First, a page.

As for bulk acoustic waves, surface waves were also found useful for non-destructive evaluation, for example detection of cracks near the surface. In this context Viktorov’s book [1] was an important source. At that time, the commonest methods for generating surface waves were the wedge and the comb, shown in Fig.1. In both cases a bulk wave is generated by a piezoelectric plate transducer and subsequently converted into Rayleigh waves (in both directions in the case of the comb). At this time there were also many other methods, and White’s review [21] described 24 methods.

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The interest in surface waves for electronics applications is of course comparatively recent, arising originally from radar requirements. Radar became established in World War II, during which there was much classified research. After the war, work on pulse compression was revealed in a classic paper by Klauder et al [22]. It was shown that the range capability of a radar can in principle be substantially improved if the radiated pulse is lengthened without changing its power level, and preferably without changing its bandwidth since this determines the resolution. It was envisaged that this would be done by transmitting a chirp pulse, that is, one whose frequency varies with time. In the receiver, there would be a ‘matched filter’ to optimise the signal-to-noise ratio, basically a dispersive delay line such that the various frequencies of the received signal are delayed by different amounts, arriving at the output at the same time. This system was well understood theoretically – it merely required some means of implementation!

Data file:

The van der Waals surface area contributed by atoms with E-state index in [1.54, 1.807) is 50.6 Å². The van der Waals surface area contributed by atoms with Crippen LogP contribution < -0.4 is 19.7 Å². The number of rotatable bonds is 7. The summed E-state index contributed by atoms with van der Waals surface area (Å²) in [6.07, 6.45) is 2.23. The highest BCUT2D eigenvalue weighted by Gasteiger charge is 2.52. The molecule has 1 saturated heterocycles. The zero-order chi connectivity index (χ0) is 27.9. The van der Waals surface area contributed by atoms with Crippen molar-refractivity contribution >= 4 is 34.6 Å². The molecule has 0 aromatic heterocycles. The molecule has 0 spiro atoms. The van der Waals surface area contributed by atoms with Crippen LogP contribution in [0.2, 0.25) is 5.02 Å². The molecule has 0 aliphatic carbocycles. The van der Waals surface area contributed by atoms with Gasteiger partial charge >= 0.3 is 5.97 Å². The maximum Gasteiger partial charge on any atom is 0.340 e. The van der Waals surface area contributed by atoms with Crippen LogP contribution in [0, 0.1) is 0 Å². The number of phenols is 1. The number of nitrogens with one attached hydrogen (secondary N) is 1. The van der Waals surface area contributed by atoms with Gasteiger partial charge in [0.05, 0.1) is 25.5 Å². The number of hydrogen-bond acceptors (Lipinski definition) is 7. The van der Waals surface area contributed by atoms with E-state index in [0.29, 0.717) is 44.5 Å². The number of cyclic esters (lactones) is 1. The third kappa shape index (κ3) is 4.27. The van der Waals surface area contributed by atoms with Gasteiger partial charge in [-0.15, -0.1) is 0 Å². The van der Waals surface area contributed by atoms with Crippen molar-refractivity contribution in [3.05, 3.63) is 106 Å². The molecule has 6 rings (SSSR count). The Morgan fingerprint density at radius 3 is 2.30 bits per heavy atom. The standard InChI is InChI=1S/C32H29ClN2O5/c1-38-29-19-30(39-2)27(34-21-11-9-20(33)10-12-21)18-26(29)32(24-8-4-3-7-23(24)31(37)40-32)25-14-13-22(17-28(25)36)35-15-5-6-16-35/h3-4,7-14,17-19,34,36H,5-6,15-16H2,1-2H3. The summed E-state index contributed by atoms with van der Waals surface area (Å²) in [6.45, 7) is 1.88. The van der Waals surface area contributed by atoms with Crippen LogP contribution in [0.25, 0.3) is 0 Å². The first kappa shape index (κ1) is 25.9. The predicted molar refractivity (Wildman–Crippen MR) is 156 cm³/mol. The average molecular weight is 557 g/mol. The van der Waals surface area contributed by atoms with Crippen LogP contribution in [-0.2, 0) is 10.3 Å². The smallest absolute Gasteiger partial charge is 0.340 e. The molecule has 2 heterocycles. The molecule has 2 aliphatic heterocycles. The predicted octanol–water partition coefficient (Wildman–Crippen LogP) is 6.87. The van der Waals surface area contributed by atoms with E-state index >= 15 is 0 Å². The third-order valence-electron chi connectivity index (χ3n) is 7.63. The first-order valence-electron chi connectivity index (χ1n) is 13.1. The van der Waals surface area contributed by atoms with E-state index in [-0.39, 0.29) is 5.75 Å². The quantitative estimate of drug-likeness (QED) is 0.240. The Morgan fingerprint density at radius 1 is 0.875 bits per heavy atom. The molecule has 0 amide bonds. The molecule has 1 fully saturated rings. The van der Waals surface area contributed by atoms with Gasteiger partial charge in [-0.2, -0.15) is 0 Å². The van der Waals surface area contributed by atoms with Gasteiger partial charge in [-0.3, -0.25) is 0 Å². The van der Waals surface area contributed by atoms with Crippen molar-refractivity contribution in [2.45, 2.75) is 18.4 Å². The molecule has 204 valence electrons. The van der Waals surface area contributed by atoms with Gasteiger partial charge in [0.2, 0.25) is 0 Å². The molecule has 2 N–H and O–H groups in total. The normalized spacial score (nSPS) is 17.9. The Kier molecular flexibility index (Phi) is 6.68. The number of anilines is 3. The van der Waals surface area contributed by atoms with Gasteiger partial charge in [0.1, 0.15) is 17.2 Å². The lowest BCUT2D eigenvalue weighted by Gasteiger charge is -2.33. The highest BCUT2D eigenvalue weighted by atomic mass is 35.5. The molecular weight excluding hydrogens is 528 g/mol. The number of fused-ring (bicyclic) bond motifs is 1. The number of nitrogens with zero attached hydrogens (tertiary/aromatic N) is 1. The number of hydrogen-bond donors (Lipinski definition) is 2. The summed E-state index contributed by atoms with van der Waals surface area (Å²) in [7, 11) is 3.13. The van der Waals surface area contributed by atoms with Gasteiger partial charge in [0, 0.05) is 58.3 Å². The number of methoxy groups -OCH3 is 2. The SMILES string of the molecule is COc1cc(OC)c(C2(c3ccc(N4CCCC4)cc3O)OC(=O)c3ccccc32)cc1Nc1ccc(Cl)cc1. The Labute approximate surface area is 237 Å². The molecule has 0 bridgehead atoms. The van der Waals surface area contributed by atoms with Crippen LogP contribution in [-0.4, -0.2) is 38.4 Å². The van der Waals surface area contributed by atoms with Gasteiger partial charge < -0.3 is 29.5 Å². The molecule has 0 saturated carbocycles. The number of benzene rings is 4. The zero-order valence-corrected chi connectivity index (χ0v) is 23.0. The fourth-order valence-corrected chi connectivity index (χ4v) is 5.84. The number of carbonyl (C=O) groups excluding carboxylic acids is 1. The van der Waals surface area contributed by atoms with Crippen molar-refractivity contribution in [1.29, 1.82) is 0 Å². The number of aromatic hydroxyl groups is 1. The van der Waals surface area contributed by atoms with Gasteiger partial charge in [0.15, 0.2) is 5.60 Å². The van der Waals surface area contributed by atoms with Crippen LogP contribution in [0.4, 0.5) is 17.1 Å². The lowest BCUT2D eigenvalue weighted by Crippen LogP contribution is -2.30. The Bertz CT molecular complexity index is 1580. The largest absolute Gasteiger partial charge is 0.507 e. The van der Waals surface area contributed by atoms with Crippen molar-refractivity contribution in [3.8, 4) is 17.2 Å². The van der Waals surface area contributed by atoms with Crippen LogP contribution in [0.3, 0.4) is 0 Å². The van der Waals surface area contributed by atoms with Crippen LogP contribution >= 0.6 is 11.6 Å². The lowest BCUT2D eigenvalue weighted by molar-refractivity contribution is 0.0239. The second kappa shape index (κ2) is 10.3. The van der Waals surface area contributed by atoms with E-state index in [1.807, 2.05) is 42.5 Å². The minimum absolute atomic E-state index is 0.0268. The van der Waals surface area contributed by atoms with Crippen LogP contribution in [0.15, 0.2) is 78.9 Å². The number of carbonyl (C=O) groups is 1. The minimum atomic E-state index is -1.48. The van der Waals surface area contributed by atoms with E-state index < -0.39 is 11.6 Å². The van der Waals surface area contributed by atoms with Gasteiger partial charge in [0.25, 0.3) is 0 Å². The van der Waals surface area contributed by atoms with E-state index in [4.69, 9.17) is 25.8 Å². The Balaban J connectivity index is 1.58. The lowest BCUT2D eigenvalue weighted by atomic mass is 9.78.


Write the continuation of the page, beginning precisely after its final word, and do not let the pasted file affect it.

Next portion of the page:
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The long pulse lengths, 10’s of m sec, implied that the filter would need a technology giving substantial signal delays, and ‘conventional’ methods such as dispersive L-C circuits or cables would be very bulky. It was natural to consider acoustic waves, with velocities some 105 times smaller than those of electromagnetic waves. The many possibilities were reviewed by Court [23] in 1969. In particular, several types of dispersive acoustic waves were investigated, including magnetoelastic waves, Lamb waves used in ‘strip delay lines’ [24] , and Love waves [25]. However, for the device response to be dispersive, it is not necessary for the wave itself to be dispersive. Non-dispersive acoustic waves were used in the wedge, or diffraction, delay line sketched in Fig.2. Here a set of transducers is fabricated on each of the inclined faces of a block of crystal quartz, with varied spacing. The transducers generate waves travelling horizontally in the figure; at high frequencies the waves are generated most strongly where the transducers are closer together, so the acousic path length, and hence the delay, varies with frequency. Mortley [26] demonstrated a device of this type, using interleaved electrodes as the ‘transducers’, and similar devices were produced by others [23]. Knowing that surface waves can exist on a half-space, it is not too large a step to imagine this device collapsed on to a plane surface, Fig.3, so that it is now planar and the transducers generate surface waves instead of bulk waves. This suggestion was made independently by Rowen and Mortley in two patents in 1963 [27], and these were the first publications on planar SAW transducers. The surface wave device was a substantial advance since the waves can only propagate in one direction, simplifying its behaviour, and the fabrication is much simpler.